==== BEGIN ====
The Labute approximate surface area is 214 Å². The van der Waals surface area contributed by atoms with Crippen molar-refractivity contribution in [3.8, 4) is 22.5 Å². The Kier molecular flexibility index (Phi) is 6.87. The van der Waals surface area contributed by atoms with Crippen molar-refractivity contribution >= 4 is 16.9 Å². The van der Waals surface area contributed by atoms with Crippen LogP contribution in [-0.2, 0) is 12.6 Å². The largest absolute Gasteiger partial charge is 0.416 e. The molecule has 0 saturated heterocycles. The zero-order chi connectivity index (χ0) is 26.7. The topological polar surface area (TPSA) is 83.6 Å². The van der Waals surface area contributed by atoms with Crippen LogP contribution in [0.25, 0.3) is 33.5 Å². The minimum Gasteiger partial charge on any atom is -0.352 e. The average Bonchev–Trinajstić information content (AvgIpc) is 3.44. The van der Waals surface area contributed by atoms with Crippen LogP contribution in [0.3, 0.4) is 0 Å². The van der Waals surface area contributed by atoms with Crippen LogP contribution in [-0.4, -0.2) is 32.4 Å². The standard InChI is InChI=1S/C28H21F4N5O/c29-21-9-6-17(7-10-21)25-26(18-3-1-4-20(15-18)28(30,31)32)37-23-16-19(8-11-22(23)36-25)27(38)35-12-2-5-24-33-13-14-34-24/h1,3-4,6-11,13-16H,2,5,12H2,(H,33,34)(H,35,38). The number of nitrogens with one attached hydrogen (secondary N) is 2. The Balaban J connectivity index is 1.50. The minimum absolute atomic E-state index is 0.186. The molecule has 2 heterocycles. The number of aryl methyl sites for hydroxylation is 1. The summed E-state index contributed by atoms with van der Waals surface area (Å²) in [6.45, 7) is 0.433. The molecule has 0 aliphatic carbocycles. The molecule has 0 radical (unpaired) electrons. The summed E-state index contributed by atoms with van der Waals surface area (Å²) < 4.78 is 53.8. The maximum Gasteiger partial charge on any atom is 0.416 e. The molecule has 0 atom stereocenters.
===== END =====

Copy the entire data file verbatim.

The Labute approximate surface area is 214 Å². The van der Waals surface area contributed by atoms with Crippen molar-refractivity contribution in [3.8, 4) is 22.5 Å². The Kier molecular flexibility index (Phi) is 6.87. The van der Waals surface area contributed by atoms with Crippen molar-refractivity contribution >= 4 is 16.9 Å². The van der Waals surface area contributed by atoms with Crippen LogP contribution in [-0.2, 0) is 12.6 Å². The largest absolute Gasteiger partial charge is 0.416 e. The molecule has 0 saturated heterocycles. The zero-order chi connectivity index (χ0) is 26.7. The topological polar surface area (TPSA) is 83.6 Å². The van der Waals surface area contributed by atoms with Crippen LogP contribution in [0.25, 0.3) is 33.5 Å². The minimum Gasteiger partial charge on any atom is -0.352 e. The average Bonchev–Trinajstić information content (AvgIpc) is 3.44. The van der Waals surface area contributed by atoms with Crippen LogP contribution in [0.3, 0.4) is 0 Å². The van der Waals surface area contributed by atoms with Crippen LogP contribution in [-0.4, -0.2) is 32.4 Å². The standard InChI is InChI=1S/C28H21F4N5O/c29-21-9-6-17(7-10-21)25-26(18-3-1-4-20(15-18)28(30,31)32)37-23-16-19(8-11-22(23)36-25)27(38)35-12-2-5-24-33-13-14-34-24/h1,3-4,6-11,13-16H,2,5,12H2,(H,33,34)(H,35,38). The number of nitrogens with one attached hydrogen (secondary N) is 2. The Balaban J connectivity index is 1.50. The minimum absolute atomic E-state index is 0.186. The molecule has 2 heterocycles. The number of aryl methyl sites for hydroxylation is 1. The summed E-state index contributed by atoms with van der Waals surface area (Å²) in [6.45, 7) is 0.433. The molecule has 0 aliphatic carbocycles. The molecule has 0 radical (unpaired) electrons. The summed E-state index contributed by atoms with van der Waals surface area (Å²) < 4.78 is 53.8. The maximum Gasteiger partial charge on any atom is 0.416 e. The molecule has 0 atom stereocenters.